3. May 16th, 2011 at 10:04 | #3

    Hi,
    I’ve had experience with all the technologies you mention in n-tier government environments.

    I think that if Linq to Sql and Linq to Entities are very poor examples of ORM’s, and probably if that is your only experience you have ORM’s your comments are probably justified.

    A proper ORM implements important Enterprise level patterns such as UnitOfWork and Repository, something that code generated CRUD stuff just wont cope with. Good ORMs also work with persistent ignorant entities, which leaves the entity free of inherited rubbish.

    With code generation, you rely on mainline style functions to coordinate all the domain entities to maintain state, connection and transaction consistency. Typically, entities in code generated scenarios contain the logic to save themselves. Hardly a separation of concerns.

    With regard to batching, NHibernate supports ADO batching against SqlServer. Also, NHiberate is open source, hardly an “black box” solution. It is also incredibly extensible unlike the Microsoft flavors.

    NHiberate also support lazy-loading, configurable to the per-relationship level.

    For anything beyond the most basic of crud application, IMHO ORM’s are all over code generation.

    The reason is that code generation requires a database-centric design, but the way data is stored in a relational database is not reflected in object-based domain models. Code generation of inheritance hierarchy and relationships requires restrictive conventions or metadata, by which time your on well on way to an ORM anyway.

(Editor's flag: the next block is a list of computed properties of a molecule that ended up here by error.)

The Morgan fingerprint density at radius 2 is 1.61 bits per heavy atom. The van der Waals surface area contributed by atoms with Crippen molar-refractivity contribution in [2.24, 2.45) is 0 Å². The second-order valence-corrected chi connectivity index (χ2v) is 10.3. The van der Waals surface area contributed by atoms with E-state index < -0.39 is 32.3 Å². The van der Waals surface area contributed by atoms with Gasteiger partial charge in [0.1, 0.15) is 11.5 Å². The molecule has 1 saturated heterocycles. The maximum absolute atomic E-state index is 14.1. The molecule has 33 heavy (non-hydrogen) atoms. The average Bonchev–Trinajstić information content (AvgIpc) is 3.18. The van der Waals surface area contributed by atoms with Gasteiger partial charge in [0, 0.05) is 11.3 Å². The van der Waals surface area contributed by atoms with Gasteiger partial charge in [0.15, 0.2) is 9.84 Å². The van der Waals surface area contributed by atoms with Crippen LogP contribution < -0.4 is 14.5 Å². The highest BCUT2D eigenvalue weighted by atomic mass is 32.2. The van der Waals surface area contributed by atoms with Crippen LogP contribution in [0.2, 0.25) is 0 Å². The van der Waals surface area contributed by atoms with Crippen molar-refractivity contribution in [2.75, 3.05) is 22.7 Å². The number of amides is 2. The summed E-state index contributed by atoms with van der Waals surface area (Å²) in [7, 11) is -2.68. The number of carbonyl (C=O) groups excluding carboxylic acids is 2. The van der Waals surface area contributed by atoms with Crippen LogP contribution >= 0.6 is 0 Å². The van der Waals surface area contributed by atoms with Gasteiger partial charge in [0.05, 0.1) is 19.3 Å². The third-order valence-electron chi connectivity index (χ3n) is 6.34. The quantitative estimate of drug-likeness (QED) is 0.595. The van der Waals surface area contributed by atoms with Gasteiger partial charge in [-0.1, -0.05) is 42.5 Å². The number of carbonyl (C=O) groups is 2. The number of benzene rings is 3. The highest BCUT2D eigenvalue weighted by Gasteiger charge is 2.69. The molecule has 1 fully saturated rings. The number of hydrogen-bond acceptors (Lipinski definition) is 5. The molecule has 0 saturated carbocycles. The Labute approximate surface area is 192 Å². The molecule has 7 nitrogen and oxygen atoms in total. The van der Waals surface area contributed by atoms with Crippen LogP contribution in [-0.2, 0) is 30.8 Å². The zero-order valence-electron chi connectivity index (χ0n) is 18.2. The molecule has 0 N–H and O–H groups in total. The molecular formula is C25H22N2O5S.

It is because ORM’s support domain-centered design that they are popular in Java, php, python, rails and the like. The programming problem has not changed just because your programming .Net. If code generation was so great, why hasn’t it taken off? It the easiest thing in the world to do. It hasn’t taken off because it straight jackets the code in a prescribed way of doing things.

    My point is this – if you have domain that is beyond slightly complex and your team understand and appreciate domain driven domain and S.O.L.I.D. code, then ORM’s have appeal. If on the other hand you enjoy database driven design and just want to write less code for data access then code generation might be for you. Personally, the hours I have seen developers chew up getting their templates ‘just right’ make me wonder if it’s worth it, and even then you end with both a database and a code base built based on the sensibilities of the code generation template. Not an ideal start.

    I haven’t really explained them well, but check out PoEEA or Martin Fowlers web site for more details on the enterprise patterns I’ve mentioned.

  4. May 17th, 2011 at 01:18 | #4

    Thanks XHalent, excellent post and explaination of the benefits and drawbacks of ORM vs CodeGenerators. You’re quite spot on and indeed NHibernate is much more robust solution than that provided by Microsoft. I would also recommend the Patterns of Enterprise Application Architecture by Martin Fowler that you have mentioned. Any respectable developer should have that book and the GoF Patterns book on their bookshelf.